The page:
ROME – For Italians who are heirs to the legacy of centuries of theocracy, and for whom clerical involvement in politics is so natural they even have a specific word for it (ingerenza, roughly meaning “interference” or “meddling”), it’s axiomatic that if something is happening on their local political scene, the Vatican must be involved.
Thus it is that amid the crisis triggered in mid-August by Deputy Prime Minister Matteo Salvini’s announcement that his “League” party would abandon a left/right populist coalition government and press for new elections, the Italian media is currently full of speculation about the Vatican’s alleged behind-the-scenes role.
Among political pundits here, it’s taken for granted that Pope Francis and his team are hostile to Salvini, the right-wing populist firebrand whose main claim to fame is enforcing a hardline anti-immigrant stance in his role as Interior Minister. Francis is legendary for his pro-immigrant position, so much so that anti-Salvini protesters in Italy sometimes show up with nothing more than a picture of the pope to express where they stand.
On Monday, several Italian media outlets published slightly varying versions of the same basic theory about the Vatican’s role in the current Italian political mess.
In essence, the theory holds that the Vatican wants to block Salvini from taking power at all costs. At the moment, polls suggest his League party is the most popular in the country by a fairly wide margin. The latest public opinion survey published Monday has Salvini and the League at 38 percent, with the next closest competitor, the left-leaning Democratic Party, at 23 percent.
While that gives Salvini an impressive following, it’s not enough to govern on his own. The theory holds, therefore, that Francis has tasked his top aide, Italian Cardinal Pietro Parolin, with promoting what’s known here as an “Ursula Majority” as an alternative, the reference being to the new president of the European Commission, Ursula von der Leyen.
When von der Leyen came up for a vote before the European Parliament in July, three major Italian parties – the leftist Democrats, the conservative Forza Italia party of former Prime Minister Silvio Berlusconi, and the left-wing Five Star movement which had been the coalition partner of Salvini, all voted in her favor. Salvini’s League members, on the other hand, voted “no.”
The idea is either that those three parties could come together right now and form a government, at the invitation of Italian President Sergio Mattarella, or if not, they could put one together after a vote if their present levels of support hold up.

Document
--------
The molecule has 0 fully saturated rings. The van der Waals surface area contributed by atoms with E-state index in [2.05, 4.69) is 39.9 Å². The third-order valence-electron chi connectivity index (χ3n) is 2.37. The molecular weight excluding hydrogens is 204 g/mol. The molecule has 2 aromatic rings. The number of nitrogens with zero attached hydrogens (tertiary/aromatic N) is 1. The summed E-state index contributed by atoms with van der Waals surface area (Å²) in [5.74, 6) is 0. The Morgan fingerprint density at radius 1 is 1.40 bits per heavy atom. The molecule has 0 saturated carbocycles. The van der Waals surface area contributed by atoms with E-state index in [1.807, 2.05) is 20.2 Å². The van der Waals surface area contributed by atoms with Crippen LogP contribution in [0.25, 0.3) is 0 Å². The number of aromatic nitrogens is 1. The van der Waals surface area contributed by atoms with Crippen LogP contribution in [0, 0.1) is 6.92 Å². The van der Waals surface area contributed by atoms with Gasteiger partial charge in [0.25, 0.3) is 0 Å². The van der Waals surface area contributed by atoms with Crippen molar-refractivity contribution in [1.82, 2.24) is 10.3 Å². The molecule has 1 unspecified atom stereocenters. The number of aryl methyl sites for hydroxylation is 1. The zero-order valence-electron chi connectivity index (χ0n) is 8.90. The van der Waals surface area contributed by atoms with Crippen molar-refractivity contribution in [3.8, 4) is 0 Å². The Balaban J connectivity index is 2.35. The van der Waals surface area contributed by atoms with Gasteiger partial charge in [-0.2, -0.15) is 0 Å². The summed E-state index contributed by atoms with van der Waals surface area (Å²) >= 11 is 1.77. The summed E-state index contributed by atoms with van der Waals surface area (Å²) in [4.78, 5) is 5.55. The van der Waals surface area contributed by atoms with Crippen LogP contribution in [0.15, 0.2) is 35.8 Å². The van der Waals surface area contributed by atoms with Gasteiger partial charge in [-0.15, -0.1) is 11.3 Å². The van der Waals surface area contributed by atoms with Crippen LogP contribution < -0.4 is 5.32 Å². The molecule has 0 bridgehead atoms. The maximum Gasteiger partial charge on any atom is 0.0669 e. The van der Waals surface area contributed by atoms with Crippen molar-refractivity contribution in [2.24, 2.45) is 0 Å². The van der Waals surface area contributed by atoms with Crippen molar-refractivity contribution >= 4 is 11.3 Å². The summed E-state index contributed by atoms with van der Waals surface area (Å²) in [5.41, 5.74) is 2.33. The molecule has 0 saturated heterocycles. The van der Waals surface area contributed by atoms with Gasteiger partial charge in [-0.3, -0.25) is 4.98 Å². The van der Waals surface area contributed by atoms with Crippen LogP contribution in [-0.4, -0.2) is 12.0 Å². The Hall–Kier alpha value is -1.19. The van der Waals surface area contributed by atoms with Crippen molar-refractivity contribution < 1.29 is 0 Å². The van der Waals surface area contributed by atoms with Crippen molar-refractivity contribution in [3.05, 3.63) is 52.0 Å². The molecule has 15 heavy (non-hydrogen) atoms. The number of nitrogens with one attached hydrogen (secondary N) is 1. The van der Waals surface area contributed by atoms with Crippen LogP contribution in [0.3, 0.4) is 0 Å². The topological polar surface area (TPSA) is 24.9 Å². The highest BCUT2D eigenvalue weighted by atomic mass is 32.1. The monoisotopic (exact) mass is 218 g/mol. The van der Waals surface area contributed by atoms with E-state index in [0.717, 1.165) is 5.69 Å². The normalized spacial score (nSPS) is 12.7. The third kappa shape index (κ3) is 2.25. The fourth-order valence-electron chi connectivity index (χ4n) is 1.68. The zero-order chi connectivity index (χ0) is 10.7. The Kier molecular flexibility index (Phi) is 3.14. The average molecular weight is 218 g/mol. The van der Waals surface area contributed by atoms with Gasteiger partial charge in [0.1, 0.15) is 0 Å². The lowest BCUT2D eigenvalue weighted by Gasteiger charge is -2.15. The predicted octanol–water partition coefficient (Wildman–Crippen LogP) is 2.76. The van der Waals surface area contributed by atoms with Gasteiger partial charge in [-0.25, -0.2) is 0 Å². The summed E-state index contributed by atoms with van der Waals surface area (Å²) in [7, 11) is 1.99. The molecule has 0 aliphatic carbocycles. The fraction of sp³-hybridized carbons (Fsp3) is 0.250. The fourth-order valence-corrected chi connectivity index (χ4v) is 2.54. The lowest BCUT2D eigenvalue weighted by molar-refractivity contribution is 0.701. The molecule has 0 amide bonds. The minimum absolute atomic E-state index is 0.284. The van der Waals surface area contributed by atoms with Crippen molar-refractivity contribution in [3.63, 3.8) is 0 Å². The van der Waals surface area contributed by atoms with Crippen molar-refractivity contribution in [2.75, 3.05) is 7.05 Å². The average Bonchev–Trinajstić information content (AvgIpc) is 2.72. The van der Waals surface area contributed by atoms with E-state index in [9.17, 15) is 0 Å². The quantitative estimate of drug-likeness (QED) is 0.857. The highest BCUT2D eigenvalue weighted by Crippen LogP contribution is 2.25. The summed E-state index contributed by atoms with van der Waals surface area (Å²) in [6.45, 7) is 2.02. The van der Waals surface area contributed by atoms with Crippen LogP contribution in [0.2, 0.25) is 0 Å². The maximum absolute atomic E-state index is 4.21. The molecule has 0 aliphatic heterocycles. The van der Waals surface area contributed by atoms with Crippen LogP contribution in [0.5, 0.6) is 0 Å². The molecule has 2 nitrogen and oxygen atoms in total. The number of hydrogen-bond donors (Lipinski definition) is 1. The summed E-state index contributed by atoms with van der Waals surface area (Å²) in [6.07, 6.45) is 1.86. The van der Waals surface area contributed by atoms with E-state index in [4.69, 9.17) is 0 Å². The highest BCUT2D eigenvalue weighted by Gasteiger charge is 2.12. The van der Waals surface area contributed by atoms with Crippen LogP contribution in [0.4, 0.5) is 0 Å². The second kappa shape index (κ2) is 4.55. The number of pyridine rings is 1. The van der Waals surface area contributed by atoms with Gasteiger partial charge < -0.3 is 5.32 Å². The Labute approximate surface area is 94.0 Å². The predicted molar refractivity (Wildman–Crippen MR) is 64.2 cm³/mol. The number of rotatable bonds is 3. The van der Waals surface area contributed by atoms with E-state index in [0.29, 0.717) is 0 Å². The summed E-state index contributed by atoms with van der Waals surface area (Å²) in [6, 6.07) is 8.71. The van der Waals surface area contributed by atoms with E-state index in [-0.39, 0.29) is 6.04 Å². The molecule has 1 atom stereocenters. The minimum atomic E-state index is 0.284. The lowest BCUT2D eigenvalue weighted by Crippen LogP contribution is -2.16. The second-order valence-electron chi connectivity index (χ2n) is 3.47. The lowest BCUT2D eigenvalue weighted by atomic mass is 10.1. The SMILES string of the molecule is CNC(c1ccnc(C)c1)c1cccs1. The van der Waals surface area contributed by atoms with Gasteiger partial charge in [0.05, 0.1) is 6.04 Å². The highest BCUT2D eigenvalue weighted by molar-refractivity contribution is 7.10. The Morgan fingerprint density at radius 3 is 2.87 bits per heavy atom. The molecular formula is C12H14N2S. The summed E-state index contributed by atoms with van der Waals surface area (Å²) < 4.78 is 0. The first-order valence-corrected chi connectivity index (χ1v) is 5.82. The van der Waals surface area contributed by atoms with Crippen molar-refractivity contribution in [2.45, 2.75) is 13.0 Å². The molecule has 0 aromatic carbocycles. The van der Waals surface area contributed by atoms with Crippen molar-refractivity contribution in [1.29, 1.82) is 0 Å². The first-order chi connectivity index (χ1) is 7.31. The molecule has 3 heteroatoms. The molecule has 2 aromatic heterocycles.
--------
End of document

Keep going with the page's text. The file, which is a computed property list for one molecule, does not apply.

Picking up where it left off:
Those Italian press reports further suggest that Parolin, working through local bishops and papal ambassadors, is also putting together a deal with France and Germany to provide additional funding for Italy’s efforts to cope with the continent-wide refugee crisis – on the condition, of course, that Salvini not take power.
Part of the deal would be that Italian efforts to increase a tax called the IVA (the Italian acronym for “value added tax”), basically meaning a levy on imports, would not encounter resistance in Brussels or from the rest of Europe, and that European pressures on Italy to deal with its ballooning public debt would also ease.
All this, according to media reconstructions, is part of an effort shared by the Vatican and both his Italian and European opponents to “neutralize” Salvini. One media outlet referred provocatively to this alleged Vatican push as a “white coup,” in reference to the color of the pope’s garments.
Another local paper quoted an unnamed Vatican official about the prospect of a Salvini government in highly negative tones.
“He’s number one for getting votes, for sure, but disappointing in his capacity to govern and improve the country,” the alleged Vatican insider said. “You can’t run a country just by indulging the belly … you have to offer a horizon and a perspective to offset people’s fears.”
Naturally, the obvious question would be: Is any of this true? Is the Vatican really running an anti-Salvini campaign?
Were you to ask that question of an official Vatican spokesperson, the answer almost certainly would be “definitely not.” The pope offers broad moral guidance for political life, they would say, but is above the fray when it comes to specific parties and candidates.
Off the record, what Vatican officials generally tell you is that while it’s clear there are differences between the visions of Francis and Salvini – not to mention no little annoyance at the way Salvini brandishes Bibles and rosaries during his public appearances, in a fairly naked attempt to position himself as a defender of traditional Catholic identity and values – there’s no organized campaign on the part of the Vatican.
Besides which, those same officials will say, the Vatican has plenty of experience dealing with governments which are seen as hostile for one reason or another, and Salvini is hardly the most alarming figure in that long history.
Yet in the virtual reality universe of the early 21st century, it almost doesn’t matter whether the speculation is really correct. What matters is that people believe it, which means that many Italians will assume a vote for Salvini is a vote against the pope, or that standing with the pope means standing against Salvini.
The net result is likely that if Salvini and his League party do manage to come to power, it will be interpreted as a loss for Francis. If he’s blocked, Francis probably will get the credit – in either case, perhaps, without even really trying.
Follow John Allen on Twitter: @JohnLAllenJr
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